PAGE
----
31 August 2020. Dr Steed is at the Department of Plant Sciences, School of Biological Sciences. A PDF version of this Issue is available here.
Research focus: Circadian signal transduction in plants
I am currently working as a post-doctoral research associate looking at the role of the bZIP transcription factors in transducing sugar signals to the Arabidopsis circadian clock. In plants, the circadian clock is important for synchronising biochemical and physiological processes with the external light-dark cycle. This is important because the correct synchronisation of internal and external rhythms leads to an increase in yield traits. We know that the major product of photosynthesis, sucrose, relays metabolic timing information to the central circadian oscillator but we are unsure of the precise mechanism. The aim of my project is to fully elucidate this signalling pathway and to understand the role of the bZIPs. Our hope is that a better understanding of this pathway will allow us to identify potential breeding targets in crops and thus contribute towards an increase in yields which is desperately needed.
What made you decide to pursue research?
Prior to starting my PhD, I spent 4 years working as a secondary school science teacher. Whilst I thoroughly enjoyed being in a classroom, I missed the intellectual stimulation that comes from doing lab-based research. As an undergraduate studying at the University of Surrey, I was fortunate to have lectures specifically on the circadian clock which I found fascinating and when the opportunity came up to complete a PhD investigating the wheat circadian clock at Cambridge I jumped at the chance. I have continued onto a post-doc because I enjoy being in the lab and the problem solving that comes with research, things often don’t work!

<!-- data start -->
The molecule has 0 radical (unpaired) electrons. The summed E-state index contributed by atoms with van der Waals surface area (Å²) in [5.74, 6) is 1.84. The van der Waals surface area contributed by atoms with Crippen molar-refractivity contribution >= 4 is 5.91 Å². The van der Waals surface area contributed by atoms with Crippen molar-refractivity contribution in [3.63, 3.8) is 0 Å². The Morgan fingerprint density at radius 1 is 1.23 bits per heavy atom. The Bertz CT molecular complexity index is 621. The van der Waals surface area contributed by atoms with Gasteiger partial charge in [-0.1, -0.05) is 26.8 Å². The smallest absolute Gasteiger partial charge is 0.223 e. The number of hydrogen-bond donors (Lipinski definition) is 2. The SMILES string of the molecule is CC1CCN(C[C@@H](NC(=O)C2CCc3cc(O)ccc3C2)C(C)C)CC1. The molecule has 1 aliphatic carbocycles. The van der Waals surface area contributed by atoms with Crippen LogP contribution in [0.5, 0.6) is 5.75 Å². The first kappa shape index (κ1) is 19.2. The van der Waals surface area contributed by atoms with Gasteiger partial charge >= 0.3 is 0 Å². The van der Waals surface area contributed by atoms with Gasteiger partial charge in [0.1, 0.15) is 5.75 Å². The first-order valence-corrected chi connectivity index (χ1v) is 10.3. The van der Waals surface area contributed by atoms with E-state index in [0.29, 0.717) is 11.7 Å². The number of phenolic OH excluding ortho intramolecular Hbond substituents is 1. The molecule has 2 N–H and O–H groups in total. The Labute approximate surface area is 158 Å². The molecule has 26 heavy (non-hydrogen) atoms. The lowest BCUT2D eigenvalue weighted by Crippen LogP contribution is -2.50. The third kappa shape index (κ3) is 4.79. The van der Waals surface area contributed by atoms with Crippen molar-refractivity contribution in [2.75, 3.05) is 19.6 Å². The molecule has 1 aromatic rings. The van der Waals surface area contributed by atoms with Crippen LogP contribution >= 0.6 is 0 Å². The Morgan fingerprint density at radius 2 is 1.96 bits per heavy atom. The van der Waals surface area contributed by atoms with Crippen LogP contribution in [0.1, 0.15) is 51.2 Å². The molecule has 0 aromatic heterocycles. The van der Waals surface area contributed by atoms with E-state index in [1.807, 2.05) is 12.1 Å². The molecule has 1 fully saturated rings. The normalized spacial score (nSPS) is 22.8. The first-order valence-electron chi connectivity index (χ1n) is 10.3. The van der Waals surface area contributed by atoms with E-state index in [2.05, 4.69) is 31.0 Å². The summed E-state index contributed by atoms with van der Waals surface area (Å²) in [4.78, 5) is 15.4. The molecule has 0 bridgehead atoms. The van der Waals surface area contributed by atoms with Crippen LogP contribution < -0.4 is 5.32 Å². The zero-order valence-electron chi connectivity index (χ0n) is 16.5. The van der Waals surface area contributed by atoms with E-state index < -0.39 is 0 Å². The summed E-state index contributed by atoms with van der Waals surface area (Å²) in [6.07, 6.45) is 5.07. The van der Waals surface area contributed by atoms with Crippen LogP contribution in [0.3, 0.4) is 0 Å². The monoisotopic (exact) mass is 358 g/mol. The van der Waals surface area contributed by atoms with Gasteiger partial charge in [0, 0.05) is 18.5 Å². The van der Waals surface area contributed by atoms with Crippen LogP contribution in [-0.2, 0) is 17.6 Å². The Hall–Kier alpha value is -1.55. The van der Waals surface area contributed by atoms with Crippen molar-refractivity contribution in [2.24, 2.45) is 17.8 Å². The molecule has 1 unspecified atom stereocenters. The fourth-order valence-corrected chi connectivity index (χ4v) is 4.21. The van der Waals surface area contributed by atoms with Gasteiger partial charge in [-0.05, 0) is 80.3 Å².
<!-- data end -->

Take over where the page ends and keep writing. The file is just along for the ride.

What would be your advice to aspiring researchers?
I learnt that I enjoyed being in the lab during my undergraduate degree by spending my third year on industrial placement with a large pharmaceutical company. I think for any student thinking of a career in research if you get the opportunity to spend time doing a work placement do it because you will learn what you like and (almost more importantly) what you don’t like. When it comes to research it is important to follow your interests; when things aren’t working it’s the intrinsic interest in what you’re doing that keeps you going. Finally, don’t be afraid to get things wrong. Research can be super frustrating at times, you are doing something where you don’t know the answer and often you don’t even know how to get to the answer but that makes it all the more satisfying when you do get things right.